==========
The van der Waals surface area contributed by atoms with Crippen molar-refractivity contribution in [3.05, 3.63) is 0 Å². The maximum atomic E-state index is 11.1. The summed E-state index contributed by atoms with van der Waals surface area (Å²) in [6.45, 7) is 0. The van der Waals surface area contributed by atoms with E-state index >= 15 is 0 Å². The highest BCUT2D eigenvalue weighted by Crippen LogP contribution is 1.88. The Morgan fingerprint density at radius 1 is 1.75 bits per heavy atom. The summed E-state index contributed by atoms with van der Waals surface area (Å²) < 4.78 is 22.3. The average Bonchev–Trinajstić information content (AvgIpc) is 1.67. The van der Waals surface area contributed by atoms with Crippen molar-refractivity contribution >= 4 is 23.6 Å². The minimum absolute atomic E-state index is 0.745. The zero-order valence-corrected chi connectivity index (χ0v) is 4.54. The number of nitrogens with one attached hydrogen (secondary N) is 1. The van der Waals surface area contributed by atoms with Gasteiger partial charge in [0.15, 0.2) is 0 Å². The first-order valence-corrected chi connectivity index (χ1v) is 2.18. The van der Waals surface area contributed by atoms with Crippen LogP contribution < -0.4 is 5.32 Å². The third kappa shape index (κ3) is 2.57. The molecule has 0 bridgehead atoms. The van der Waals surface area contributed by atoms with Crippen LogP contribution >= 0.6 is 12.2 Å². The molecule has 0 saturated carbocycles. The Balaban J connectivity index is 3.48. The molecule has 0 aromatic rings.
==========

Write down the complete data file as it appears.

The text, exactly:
The van der Waals surface area contributed by atoms with Crippen molar-refractivity contribution in [3.05, 3.63) is 0 Å². The maximum atomic E-state index is 11.1. The summed E-state index contributed by atoms with van der Waals surface area (Å²) in [6.45, 7) is 0. The van der Waals surface area contributed by atoms with E-state index >= 15 is 0 Å². The highest BCUT2D eigenvalue weighted by Crippen LogP contribution is 1.88. The Morgan fingerprint density at radius 1 is 1.75 bits per heavy atom. The summed E-state index contributed by atoms with van der Waals surface area (Å²) < 4.78 is 22.3. The average Bonchev–Trinajstić information content (AvgIpc) is 1.67. The van der Waals surface area contributed by atoms with Crippen molar-refractivity contribution >= 4 is 23.6 Å². The minimum absolute atomic E-state index is 0.745. The zero-order valence-corrected chi connectivity index (χ0v) is 4.54. The number of nitrogens with one attached hydrogen (secondary N) is 1. The van der Waals surface area contributed by atoms with Gasteiger partial charge in [0.15, 0.2) is 0 Å². The first-order valence-corrected chi connectivity index (χ1v) is 2.18. The van der Waals surface area contributed by atoms with Crippen LogP contribution < -0.4 is 5.32 Å². The third kappa shape index (κ3) is 2.57. The molecule has 0 bridgehead atoms. The van der Waals surface area contributed by atoms with Crippen LogP contribution >= 0.6 is 12.2 Å². The molecule has 0 saturated carbocycles. The Balaban J connectivity index is 3.48. The molecule has 0 aromatic rings.